4 Ways to Build Classroom Community and Connect with Students
Marine Freibrun is a mom, former elementary and middle school teacher, and blogger. She lives in Idaho with her husband and two sons.
As my school’s Positive Behavior Interventions and Supports (PBIS) site coach, I know the impact of creating a comfortable and safe classroom environment based on positive relationships with students. Connecting with your students in meaningful ways plays an essential role in their success in school and beyond.
As it happens, many educators—including Linda Martin, a 4th grade teacher and former technology integration specialist in New Jersey—were able to build strong personal connections with students during the past year despite physical distance and a screen between them! Though it defies logic, being apart actually drew Linda and her students closer than ever before. She developed new routines and activities to accommodate remote teaching that enabled her to get to know and understand each of her students. She gave them pathways to meaningfully connect with each other, too. Given the success of these new community-building routines, Linda plans to incorporate them into her classroom as students return to in-person learning.
Linda and I discussed four favorites to inspire fellow teachers, whether learning is remote, hybrid, or back in the classroom:
1. Morning Meetings
Linda’s morning meetings came together almost accidentally. School didn’t start until 8:30, but she always opened an optional virtual meeting room at 8:05. She’d play calming music, inviting students to eat their breakfast together and get ready for the day ahead. As word spread, more and more students joined in.
Starting the school day with music and social connection is a great way to help students ease back into their return to the classroom this fall. If your school allows it, you can provide (or ask students to bring) a healthy morning snack to enjoy during this time. If you want to add more structure, prompt a discussion with a fun, thought-provoking question that you can return to at the end of the day as students get ready to go home. Here are some examples:
- If you could have any superpower what would it be and why?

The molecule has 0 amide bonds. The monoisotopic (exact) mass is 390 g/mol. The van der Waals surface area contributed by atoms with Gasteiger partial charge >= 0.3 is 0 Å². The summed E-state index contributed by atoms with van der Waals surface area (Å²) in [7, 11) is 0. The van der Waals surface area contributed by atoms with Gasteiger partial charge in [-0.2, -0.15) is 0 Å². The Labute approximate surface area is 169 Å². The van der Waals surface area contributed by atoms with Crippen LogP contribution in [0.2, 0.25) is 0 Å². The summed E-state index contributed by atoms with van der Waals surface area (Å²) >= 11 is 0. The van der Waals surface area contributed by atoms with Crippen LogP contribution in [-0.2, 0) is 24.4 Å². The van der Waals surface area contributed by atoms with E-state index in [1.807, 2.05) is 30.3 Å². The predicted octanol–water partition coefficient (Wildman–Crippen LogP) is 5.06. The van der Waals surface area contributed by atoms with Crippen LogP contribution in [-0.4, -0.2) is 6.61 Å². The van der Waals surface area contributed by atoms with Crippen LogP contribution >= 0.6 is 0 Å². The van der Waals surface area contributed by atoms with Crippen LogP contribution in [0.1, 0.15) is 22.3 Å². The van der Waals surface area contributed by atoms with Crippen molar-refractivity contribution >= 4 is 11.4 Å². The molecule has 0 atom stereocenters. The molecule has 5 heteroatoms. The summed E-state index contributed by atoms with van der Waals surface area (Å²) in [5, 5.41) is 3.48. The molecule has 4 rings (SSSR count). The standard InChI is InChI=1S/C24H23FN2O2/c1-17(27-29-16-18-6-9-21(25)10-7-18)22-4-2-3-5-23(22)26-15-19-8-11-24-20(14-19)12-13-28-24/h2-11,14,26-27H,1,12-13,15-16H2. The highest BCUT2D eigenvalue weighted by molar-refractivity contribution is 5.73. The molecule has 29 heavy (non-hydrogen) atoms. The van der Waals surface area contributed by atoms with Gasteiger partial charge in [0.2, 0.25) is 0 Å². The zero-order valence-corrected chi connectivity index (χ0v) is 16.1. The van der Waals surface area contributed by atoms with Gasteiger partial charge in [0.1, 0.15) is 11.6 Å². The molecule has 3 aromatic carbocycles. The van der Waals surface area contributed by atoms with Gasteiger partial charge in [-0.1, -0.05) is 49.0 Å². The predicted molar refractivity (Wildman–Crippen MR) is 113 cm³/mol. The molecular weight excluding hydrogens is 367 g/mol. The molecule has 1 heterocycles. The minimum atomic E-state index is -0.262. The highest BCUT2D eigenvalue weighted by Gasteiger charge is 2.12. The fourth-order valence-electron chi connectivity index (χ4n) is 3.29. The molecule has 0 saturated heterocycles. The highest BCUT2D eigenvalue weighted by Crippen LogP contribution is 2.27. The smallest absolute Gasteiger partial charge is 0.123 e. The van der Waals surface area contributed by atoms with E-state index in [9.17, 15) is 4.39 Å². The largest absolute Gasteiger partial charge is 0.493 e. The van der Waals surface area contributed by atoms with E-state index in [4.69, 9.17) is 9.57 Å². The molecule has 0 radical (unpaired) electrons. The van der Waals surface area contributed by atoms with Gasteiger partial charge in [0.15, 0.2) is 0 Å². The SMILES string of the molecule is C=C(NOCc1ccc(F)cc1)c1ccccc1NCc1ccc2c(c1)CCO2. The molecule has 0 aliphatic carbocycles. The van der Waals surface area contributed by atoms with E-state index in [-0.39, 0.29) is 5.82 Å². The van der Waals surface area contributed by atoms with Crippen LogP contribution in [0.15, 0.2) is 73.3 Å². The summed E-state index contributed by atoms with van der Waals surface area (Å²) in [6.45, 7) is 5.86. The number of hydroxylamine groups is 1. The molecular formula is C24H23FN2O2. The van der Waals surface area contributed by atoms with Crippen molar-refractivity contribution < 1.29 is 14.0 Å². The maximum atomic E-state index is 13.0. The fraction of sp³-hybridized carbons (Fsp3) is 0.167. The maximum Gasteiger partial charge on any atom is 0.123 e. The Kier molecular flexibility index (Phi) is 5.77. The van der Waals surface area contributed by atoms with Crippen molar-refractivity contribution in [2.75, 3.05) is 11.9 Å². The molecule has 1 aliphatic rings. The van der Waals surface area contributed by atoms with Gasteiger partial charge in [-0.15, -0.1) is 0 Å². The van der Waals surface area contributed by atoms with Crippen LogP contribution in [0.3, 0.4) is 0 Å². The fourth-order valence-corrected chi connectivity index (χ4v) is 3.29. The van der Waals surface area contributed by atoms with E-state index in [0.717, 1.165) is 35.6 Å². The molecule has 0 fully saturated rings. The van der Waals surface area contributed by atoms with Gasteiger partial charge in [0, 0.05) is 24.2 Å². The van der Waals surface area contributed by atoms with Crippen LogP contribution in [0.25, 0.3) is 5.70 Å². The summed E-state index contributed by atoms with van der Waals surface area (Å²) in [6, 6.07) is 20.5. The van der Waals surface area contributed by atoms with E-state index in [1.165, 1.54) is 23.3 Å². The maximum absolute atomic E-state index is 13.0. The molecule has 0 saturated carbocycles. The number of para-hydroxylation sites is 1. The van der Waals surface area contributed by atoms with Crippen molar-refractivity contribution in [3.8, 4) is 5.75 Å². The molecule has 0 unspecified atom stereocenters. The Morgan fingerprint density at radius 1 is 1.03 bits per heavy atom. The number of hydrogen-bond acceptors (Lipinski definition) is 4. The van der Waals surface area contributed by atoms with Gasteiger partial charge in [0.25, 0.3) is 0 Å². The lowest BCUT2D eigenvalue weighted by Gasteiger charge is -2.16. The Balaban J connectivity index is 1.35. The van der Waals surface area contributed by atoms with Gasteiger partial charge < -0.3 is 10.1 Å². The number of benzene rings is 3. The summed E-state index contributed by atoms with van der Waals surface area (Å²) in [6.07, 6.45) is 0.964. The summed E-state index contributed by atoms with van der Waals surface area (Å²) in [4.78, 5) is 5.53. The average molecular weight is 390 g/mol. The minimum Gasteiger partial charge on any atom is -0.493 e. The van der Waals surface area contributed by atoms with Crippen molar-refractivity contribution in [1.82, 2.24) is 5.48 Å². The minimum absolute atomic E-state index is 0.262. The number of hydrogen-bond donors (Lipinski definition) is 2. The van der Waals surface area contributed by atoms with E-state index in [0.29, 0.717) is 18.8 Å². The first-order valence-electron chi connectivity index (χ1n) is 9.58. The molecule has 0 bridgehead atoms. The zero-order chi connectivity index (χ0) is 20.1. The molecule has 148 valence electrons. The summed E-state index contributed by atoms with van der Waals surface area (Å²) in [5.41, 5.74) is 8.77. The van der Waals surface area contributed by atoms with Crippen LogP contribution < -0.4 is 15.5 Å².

- If you could travel to the mountains or the beach, which would you choose and why?
- What are you most grateful for and why?
- Explain why people are lucky to know you.
2. 1:1 Sessions
Developing an authentic relationship with every student is a key ingredient to building a classroom community. Linda creates and sustains positive relationships by setting up regular 1:1 sessions with her students. She described how teaching in a virtual setting reminded her to slow down and take time to ensure her students were set up for success. While the rest of the class was in their weekly writing workshop period, she’d invite students, one at a time, to a virtual breakout room. She’d check on how things were going for them emotionally and socially, and informally assess the need for any academic support.
She plans to continue meeting with students individually while the rest of the class works independently. To prepare for individual meetings and make the most of their time together, Linda recommends inviting students to complete a social-emotional check-in sheet.
3. Lunch Bunch
“Lunch bunch” is always a hit! At lunch time, Linda’s students assembled in a virtual meeting room, where they ate together, chatted about their day, played games, and just enjoyed each other’s company.
Lunch bunch can easily transition to an in-person format. Even before remote learning, I hosted a weekly lunchtime book club in my own classroom. I’d purchase copies of an inexpensive book for each student who wanted to attend and they’d spend the time reading and discussing it. The book club themed lunch bunch became so popular that students from other teachers’ classrooms started joining us!
During the pandemic, Linda turned to podcasts to help build community and keep kids engaged in virtual learning. As a class, they would listen to a podcast called “Six Minutes,” a 205 episode story that has many twists and turns. Her students discussed what they thought would happen next, which sparked interesting conversations. They were so excited to listen to the next episode that these sessions eventually turned into marathons! Teachers can also address content standards by engaging students in academic conversations using key vocabulary from podcast episodes.
Virtual school was at times challenging for both teachers and students. However, the experience sparked fresh ideas and surprisingly powerful new avenues to connect in ways that can be seamlessly integrated wherever learning takes place.